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HomeSpiritual GrowthWhy Do I Feel Like God Abandoned Me?

Why Do I Feel Like God Abandoned Me?

You don’t feel like going to church, so you don’t.

Bible reading feels like a chore, not as fun as it used to be

Prayer? Not in days.

Then you feel guilty and those things get even harder.

What’s going on here?

Some would say it’s either an attack from the Devil or that you are hiding some sin. They would tell you to buckle down and read your Bible harder.

That is possible, but it could also be that what you are doing doesn’t fit your personality or who you are. Think about the times you felt closest to God. What were you doing? 

While we believe there is only one way to have a relationship with God, through the cross of Christ, we can experience that relationship in different ways.

Church, bible reading, and prayer are the basic disciplines of the average Christian. But, there are other ways to experience God. If you can find out how you best experience God, you will have a more fulfilling relationship with Him. It’s good to still go to church, and read your Bible, but adding something new can make a difference.

The idea of “quiet time” is popular in Christian circles. This is a time when you read the Bible, study it in detail, and pray. This is tradition, and not specifically commanded in the Bible. It is a good thing to do, but it is not what makes one a Christian. 

There is an interesting book that can help you find your “spiritual personality”, and how to discover God in a whole new way.

The book sounds like something out of the New Age movement, but it is not. Gary Thomas wrote “Sacred Pathways” 20 or so years ago.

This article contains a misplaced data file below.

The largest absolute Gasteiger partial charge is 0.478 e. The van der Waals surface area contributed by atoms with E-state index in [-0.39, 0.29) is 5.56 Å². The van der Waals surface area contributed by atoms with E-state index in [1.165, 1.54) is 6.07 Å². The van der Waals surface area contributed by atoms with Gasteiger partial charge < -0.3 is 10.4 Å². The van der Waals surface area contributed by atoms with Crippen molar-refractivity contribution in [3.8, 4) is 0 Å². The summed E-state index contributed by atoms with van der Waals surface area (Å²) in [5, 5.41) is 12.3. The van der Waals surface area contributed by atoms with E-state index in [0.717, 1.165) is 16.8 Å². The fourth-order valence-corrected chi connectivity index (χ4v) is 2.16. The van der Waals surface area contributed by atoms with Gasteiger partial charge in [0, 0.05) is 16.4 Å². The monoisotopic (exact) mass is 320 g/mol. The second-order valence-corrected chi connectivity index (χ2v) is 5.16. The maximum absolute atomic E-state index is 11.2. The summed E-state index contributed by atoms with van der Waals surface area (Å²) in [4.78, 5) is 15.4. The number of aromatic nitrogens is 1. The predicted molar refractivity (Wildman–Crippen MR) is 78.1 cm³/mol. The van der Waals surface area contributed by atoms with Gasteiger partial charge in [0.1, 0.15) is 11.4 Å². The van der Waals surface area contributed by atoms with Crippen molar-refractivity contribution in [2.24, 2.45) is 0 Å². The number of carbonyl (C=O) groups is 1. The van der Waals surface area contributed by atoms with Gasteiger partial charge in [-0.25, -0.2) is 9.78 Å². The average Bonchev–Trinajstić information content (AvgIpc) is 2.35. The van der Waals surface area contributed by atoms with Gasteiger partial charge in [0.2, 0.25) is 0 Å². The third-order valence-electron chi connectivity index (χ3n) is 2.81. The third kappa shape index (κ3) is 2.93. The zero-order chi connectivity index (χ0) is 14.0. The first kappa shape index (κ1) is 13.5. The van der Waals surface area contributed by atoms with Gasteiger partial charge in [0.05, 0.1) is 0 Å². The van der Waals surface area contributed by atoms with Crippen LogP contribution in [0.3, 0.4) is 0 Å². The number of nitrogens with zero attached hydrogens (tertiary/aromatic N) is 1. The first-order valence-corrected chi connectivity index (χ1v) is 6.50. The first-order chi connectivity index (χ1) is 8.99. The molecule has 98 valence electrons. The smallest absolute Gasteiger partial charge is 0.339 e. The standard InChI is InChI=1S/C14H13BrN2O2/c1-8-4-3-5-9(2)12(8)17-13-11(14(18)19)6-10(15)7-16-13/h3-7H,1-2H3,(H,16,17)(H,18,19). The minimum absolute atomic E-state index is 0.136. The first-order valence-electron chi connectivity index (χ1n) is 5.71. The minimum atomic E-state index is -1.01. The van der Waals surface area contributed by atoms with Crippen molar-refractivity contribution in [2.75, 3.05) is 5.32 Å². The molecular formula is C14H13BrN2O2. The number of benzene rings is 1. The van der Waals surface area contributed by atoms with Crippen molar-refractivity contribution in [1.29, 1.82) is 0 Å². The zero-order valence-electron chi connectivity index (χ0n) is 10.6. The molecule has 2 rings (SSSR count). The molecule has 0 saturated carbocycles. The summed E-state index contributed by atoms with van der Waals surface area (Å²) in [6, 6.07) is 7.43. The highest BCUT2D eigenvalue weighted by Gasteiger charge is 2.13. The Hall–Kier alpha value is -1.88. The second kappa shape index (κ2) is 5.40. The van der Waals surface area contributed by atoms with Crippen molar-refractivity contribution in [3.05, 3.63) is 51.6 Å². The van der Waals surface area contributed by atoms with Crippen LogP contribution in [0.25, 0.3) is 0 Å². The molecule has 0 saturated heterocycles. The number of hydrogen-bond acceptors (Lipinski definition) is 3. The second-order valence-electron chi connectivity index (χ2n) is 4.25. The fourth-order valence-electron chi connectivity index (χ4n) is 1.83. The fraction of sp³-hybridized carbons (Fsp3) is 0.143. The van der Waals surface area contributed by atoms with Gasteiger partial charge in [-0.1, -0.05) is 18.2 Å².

He presents the idea that we all have a spiritual personality. We relate to God in different ways. He suggests we should try to find how we relate best to God, instead of trying to make what works for others, fit us.

Let the reader understand. This is not finding different pathways to God other than through the cross of Christ. It is about how we relate to God. What is best for me might not be best for you. 

The book has an assessment to determine your personality type, but that isn’t necessary. You can be more than one, and it can change over time. What is important is to examine yourself to determine how best you relate to God.

Think about the times you feel closest to God. What were you doing? 

It could be in church, or it could be on a mountaintop. It could be while you were helping out the church cleaning crew, or taking some food to a neighbor who is sick. It could be while you were playing some music.

It is still important to read your Bible, and there are a lot of benefits there. But if it is getting boring, it could just be that this is not the way you best relate to God.

Here are the nine personalities or temperaments Thomas defined, and there may be more.

  • Naturalists experience God in nature. In Romans 1, Paul says what can be known about God is seen in nature, and they get this.